Audiences enthusiastically greeted the latest "Star Wars" film, rising in a standing ovation Monday as the credits on the closing chapter in the franchise's third trilogy rolled.
"The Rise of Skywalker" director J.J. Abrams told the audience before the film played that he was "mostly terrified" to show the film. Seated in the Dolby Theatre in Hollywood were Mark Hamill, who played Luke Skywalker, and director Steven Spielberg, who Abrams specifically thanked.
Cheers erupted throughout the nearly 2 ½ hour film, which Abrams has said will draw the story of the Skywalker clan to a close.
Fans turned the premiere into a living tribute to various eras of the space epic franchise, with some dressing up like Hamill's Luke and Carrie Fisher's Princess Leia from the 1977 original film, others opting for the look of the characters' mother, Queen Amidala and many donning the armor of Stormtroopers, bounty hunters and Darth Vader.
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Attendees were treated to a red carpet spectacle that included appearances by the droids C-3PO and R2-D2, and Chewbacca stepping out of a black sport utility vehicle and posing for photographers with long arms stretched in the air.
Guests included Harrison Ford and actors made famous by the newest trilogy: Daisy Ridley, John Boyega, Oscar Isaac and Kelly Marie Tran.
The premiere was the first time anyone outside a select group saw the ninth film in the core "Star Wars" story. "Rise of Skywalker" arrives in theaters Friday. Attendees had a chance to walk past an exhibit lined with numerous photos from previous films including a portrait with the late Carrie Fisher and her daughter Billie Lourd, another photo with Mark Hamill hugging Fisher and several Stormtrooper uniforms.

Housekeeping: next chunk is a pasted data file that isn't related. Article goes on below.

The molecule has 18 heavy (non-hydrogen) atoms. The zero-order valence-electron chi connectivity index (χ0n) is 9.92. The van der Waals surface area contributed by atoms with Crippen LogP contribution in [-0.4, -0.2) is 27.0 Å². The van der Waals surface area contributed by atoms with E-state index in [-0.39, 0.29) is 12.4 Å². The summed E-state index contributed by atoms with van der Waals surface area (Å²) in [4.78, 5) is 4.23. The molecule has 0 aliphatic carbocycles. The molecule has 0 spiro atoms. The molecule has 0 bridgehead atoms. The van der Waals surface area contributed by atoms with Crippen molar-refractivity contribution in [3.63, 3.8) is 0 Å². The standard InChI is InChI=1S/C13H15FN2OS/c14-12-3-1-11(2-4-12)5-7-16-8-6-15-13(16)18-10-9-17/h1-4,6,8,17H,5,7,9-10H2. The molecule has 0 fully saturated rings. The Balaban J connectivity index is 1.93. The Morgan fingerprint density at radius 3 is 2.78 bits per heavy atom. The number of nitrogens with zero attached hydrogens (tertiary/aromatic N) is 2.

Few films have captured the popular imagination like 1977's "Star Wars," which has sparked three film trilogies, TV shows, toys and more. "The Rise of Skywalker" is one of the year's most-anticipated releases, in part because filmmakers have promised a conclusion to the story of the Skywalker clan that includes Luke, Leia and their father Anakin, who became Darth Vader.
Disney paid more than $4 billion to acquire the Star Wars franchise in 2012 and the recent trilogy started by Abrams in 2015 with "The Force Awakens." While it returned beloved characters from the original trilogy to the big screen for the first time since 1983, the story has focused on a new generation of characters played by Ridley, Adam Driver, Boyega and others.
Fans remain divided on 2017's "The Last Jedi," which showed a late-in-life Skywalker as a bitter recluse who cut himself off from his friends and broader conflicts embroiling the fictional far, far away galaxy.
Disney has not yet announced film plans post-"Rise of Skywalker." Work on a trilogy set outside the Skywalker story has been halted, and no new stand-alone films have been announced since the poor showing of 2018's "Solo: A Star Wars Story."
Regardless of the reception to "Rise of Skywalker," Disney has already delivered Star Wars fans two wins in 2019. Its theme parks in Florida and California opened massive Star Wars-themed expansions this year where guests are essentially transported to a distant planet. The company's new streaming service, Disney Plus, also debuted the first live-action "Star Wars" television series in "The Mandalorian," which introduced a popular new character: Baby Yoda.